Marketing Your Business in a Slow Economy

While the economy has improved some since the great recession of 2008, many industries across the country still have yet to see the kinds of revenue and sales numbers they saw pre-recession. While people aren’t giving up, either because they refuse, or they simply can’t afford to shut down – it leaves marketers in a unique position; one where they find themselves asking “how should I market my business in a slow economy?” There’s still money to be made, and companies will make it – but the marketing has to respect the new way that people make purchases, and this is an art form all in itself. Take a look, and let’s investigate how you can market your business in a down economy.

 

economy 300x186 Marketing Your Business in a Slow Economy

Adjusting Your Tone: A New Sales Approach

The recession changed a lot of things in America, and one of the greatest overarching themes to change fast was the abandonment of the sense of “endless excess” that people bought into – both mentally and actually. Companies no longer sold mortgages with insanely low approval qualification, auto makers dropped outrageous / gaudy brands like Hummer from their lineup. In turn, consumers recognized the pickle everyone was in, and changed their buying mindset to one much closer to that of their grandparent’s generation – the 1930s depression era, when you asked yourself one essential question before you bought anything “why do I really need this?” This is the question you’ll need to adapt to your sales and marketing approach from now on.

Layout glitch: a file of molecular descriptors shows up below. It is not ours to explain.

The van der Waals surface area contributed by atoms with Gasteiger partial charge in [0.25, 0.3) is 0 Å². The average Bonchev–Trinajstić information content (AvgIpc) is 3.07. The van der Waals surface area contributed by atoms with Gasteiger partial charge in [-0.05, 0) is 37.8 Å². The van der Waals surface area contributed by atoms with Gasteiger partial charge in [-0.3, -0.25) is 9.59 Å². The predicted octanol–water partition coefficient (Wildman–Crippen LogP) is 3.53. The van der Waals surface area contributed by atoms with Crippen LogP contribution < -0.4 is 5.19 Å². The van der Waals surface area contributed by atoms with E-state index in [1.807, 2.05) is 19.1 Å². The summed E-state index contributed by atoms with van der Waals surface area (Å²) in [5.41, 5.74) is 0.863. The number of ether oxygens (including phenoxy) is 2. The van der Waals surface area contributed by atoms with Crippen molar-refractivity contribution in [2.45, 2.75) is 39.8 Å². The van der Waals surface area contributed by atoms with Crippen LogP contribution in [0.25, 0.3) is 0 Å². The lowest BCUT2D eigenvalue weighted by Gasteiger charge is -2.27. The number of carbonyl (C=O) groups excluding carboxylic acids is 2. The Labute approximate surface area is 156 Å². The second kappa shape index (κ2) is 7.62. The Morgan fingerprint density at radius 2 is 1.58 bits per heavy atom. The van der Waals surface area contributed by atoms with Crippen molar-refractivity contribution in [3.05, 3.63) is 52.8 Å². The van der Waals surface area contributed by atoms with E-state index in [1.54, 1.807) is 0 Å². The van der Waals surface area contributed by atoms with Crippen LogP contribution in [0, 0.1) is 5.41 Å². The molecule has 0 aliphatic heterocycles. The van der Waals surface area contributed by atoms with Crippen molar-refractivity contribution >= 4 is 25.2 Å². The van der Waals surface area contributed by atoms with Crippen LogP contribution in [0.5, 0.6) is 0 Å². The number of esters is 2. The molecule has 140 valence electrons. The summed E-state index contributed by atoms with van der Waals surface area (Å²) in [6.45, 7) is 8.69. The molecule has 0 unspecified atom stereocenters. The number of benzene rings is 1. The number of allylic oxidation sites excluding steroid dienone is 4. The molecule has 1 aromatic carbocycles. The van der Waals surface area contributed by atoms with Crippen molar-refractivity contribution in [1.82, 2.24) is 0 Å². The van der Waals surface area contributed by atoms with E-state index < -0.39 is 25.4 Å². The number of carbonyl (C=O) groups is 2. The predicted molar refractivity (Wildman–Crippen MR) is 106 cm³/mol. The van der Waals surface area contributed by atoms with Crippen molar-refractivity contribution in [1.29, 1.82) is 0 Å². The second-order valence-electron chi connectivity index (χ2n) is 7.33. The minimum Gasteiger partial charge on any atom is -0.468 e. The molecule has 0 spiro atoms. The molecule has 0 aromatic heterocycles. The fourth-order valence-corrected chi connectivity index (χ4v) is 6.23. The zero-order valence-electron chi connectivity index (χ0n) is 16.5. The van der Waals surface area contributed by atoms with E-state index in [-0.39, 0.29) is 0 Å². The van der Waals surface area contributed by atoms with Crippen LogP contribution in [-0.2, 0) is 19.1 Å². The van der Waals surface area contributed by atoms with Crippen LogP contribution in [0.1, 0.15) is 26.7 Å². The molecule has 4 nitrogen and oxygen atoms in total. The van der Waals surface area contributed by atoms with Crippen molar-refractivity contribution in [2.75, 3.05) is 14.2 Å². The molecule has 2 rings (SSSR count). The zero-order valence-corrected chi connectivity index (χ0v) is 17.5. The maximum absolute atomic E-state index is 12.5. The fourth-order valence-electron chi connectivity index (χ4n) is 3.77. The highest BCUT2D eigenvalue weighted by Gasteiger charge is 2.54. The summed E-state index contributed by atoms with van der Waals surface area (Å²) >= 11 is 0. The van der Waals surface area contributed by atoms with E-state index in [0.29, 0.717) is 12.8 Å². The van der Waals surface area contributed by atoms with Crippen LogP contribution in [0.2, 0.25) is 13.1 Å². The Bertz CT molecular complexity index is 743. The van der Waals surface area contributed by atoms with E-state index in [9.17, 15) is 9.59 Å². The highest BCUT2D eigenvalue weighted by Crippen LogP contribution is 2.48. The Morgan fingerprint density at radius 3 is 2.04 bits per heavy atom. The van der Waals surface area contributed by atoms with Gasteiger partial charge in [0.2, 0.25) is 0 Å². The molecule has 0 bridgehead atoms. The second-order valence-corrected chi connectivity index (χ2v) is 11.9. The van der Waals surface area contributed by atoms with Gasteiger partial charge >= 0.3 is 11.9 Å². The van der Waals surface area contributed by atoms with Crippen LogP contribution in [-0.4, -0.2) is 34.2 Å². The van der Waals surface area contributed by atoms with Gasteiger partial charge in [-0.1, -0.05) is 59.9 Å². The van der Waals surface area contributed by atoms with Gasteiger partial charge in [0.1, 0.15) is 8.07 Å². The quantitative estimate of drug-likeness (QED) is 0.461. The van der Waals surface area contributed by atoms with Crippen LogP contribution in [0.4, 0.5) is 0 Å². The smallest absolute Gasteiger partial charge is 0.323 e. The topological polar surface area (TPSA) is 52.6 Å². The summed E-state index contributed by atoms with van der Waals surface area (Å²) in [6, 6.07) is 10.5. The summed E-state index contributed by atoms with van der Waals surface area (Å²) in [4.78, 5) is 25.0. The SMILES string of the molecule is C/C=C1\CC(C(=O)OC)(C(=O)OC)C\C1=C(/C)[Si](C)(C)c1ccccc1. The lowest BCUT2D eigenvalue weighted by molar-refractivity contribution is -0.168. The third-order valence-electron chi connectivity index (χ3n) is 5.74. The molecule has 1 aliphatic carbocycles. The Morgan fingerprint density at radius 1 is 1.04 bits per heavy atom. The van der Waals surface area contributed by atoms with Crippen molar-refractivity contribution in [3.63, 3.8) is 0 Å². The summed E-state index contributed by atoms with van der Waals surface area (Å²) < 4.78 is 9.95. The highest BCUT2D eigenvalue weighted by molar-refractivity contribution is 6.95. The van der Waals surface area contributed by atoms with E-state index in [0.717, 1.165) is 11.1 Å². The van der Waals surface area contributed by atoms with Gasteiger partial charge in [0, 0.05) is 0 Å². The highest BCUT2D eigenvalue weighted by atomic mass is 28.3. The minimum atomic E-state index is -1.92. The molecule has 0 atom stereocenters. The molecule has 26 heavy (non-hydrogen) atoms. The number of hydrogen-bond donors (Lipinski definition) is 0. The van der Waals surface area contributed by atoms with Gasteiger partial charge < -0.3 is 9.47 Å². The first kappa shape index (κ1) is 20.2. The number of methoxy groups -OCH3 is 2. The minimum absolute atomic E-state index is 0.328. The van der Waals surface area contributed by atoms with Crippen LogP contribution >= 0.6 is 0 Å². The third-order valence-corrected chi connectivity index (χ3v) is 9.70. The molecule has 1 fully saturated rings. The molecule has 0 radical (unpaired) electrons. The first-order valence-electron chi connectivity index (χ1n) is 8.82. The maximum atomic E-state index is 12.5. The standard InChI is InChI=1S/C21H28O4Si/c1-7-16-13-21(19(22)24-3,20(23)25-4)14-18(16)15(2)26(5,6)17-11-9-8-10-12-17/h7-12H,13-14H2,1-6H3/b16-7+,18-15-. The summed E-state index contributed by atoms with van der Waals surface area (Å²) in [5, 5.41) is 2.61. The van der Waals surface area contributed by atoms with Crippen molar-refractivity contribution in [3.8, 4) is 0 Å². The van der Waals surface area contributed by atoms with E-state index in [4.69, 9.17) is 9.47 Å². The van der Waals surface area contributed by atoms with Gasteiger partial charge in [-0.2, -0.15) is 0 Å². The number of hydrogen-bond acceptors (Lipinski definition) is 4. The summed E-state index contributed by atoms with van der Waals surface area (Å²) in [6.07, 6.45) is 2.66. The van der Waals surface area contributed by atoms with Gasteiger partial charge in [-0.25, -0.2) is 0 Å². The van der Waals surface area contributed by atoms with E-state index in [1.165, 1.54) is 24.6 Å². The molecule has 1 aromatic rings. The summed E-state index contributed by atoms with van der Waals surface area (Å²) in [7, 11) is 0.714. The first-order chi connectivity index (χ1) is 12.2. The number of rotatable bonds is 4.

Marketing Your Business with “Recession” Tone

As you adapt your marketing strategy to the tone of recession era spending, it’s essential for you to adapt, and drop any language that talks about “spoil yourself” or “luxury”. Even if your product is in fact something totally unnecessary to people’s lives, or a luxury in essence, you can’t cast it that way. Even something like selling cruise ship packages should use language like “the opportunity to build something meaningful” or “very good deals on the lifetime goals you’ve had for years.” By changing the conversation to one of luxury and “splurging” to one of getting a great deal on something that’s truly necessary – you’ll see a noticeable increase in the amount of engagement and ultimately purchases of your products, over your competition that may still be pushing the “buy, buy, buy!” mentality of pre-recession era spending.

Marketing Mediums for a Slow Economy

In a slower economy, people are going to be more resistant to marketing messages in general – that much has already been established. What we haven’t covered however, is the best mediums to get through to a resistant, recession era customer group. These customers are going to put up natural blocks within popular 2000s digital marketing mediums like Paid Search, social, and email. Instead, try reaching out to them with a more traditional marketing medium like Print. With a strategy as simple as printing custom postcards, and including them in a direct mail campaign – you’ll not only be sure to reach customers more directly and effectively – you’ll also get them to actually read your unique marketing message, and rise above other companies that are still pushing “sell, sell, sell!” – and getting ignored in the process.

Know Your Audience

In marketing during a down economy, the overarching key to success is to simply consider the position people are in – the people that you’re trying to sell to. If you were facing the rapidly growing inflation, falling wages, and dismal job market of modern America – what would you want to hear? I bet you’d be pretty insulted by messages of “spend now!”… and you’d likely be refreshed by messages of “this is an essential purchase at a fantastic price!”

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